IIAS Newsletter 23

Page 15



An Online Digital Database of Tibetan Woodslips In th e b e g in n in g o f th e tw e n tie th century, great n u m b ers o f a n cien t m an u scrip ts were b ro u g h t to E urope from th e old Silk Road o f Central Asia by archaeological explorers and adventurers from B ritain, France, Germ any, Russia, and Sw eden. M ore recently, C h inese archaeologists have u ncovered y et m ore m an u scrip ts from th e region . T he scattered w ritten and artistic records o f th e m any civ iliza tio n s w h ich flo u rish ed at d ifferen t tim e s in C entral Asia were d isp ersed am o n g th e m u seu m s and libraries o f th ese cou n tries. ■ By SAM VAN SCHAIK

he largest and bestknown, single cache of Central Asian manuscripts is that discov­ JUL * * ■ ered in a walled-up library in the monastic cave com­ plex of Dunhuang (although other large collections of manuscripts have been excavated from other sites on the Silk Road). The manuscripts come in a variety of forms, scrolls, pothis, bound books, and wooden documents. They are written, and occasionally printed, in many languages, including Sanskrit, Chinese, Tibetan, Khotanese, Tangut, and Uighur. Most of them date from within the first millennium AD.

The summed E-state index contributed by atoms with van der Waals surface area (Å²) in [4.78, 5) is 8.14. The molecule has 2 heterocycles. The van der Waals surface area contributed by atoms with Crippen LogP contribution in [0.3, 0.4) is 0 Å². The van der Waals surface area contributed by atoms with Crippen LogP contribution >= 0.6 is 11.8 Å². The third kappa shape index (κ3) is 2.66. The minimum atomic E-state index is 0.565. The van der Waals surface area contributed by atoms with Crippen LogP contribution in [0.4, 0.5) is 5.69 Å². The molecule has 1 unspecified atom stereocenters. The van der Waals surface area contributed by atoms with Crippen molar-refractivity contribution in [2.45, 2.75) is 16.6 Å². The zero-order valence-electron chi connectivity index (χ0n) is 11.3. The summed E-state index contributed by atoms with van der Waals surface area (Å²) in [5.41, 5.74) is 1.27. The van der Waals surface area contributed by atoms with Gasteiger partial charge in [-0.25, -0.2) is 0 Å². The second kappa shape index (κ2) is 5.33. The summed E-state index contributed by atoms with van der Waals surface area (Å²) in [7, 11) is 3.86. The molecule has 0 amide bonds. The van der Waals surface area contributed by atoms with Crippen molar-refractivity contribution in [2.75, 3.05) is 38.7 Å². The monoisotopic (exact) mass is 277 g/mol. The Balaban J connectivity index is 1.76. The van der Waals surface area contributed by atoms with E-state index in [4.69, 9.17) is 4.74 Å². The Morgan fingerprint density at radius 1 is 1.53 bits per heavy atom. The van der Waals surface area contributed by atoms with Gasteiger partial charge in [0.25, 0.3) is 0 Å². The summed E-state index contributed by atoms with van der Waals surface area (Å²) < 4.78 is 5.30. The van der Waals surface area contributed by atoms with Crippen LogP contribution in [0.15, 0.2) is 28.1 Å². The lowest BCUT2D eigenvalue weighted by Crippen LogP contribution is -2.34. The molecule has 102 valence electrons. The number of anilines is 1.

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The International Dunhuang Pro­ ject (IDP) was established in 1993 fol­ lowing a meeting of conservators from all over the world to promote the study and preservation of manu­ scripts and printed documents from Dunhuang and other Central Asian sites through international co-opera­ tion. The principle aim of IDP is to bring together these various collec­ tions in the form of a digital image database, which, through interna-


Amineh, Mehdi Parvizi


TOWARDS THE CONTROL OF OIL RESOURCES IN THE CASPIAN REGION Münster: Lit verlag, 1999, 248 pp, ISBN 0-312-22863-5 pb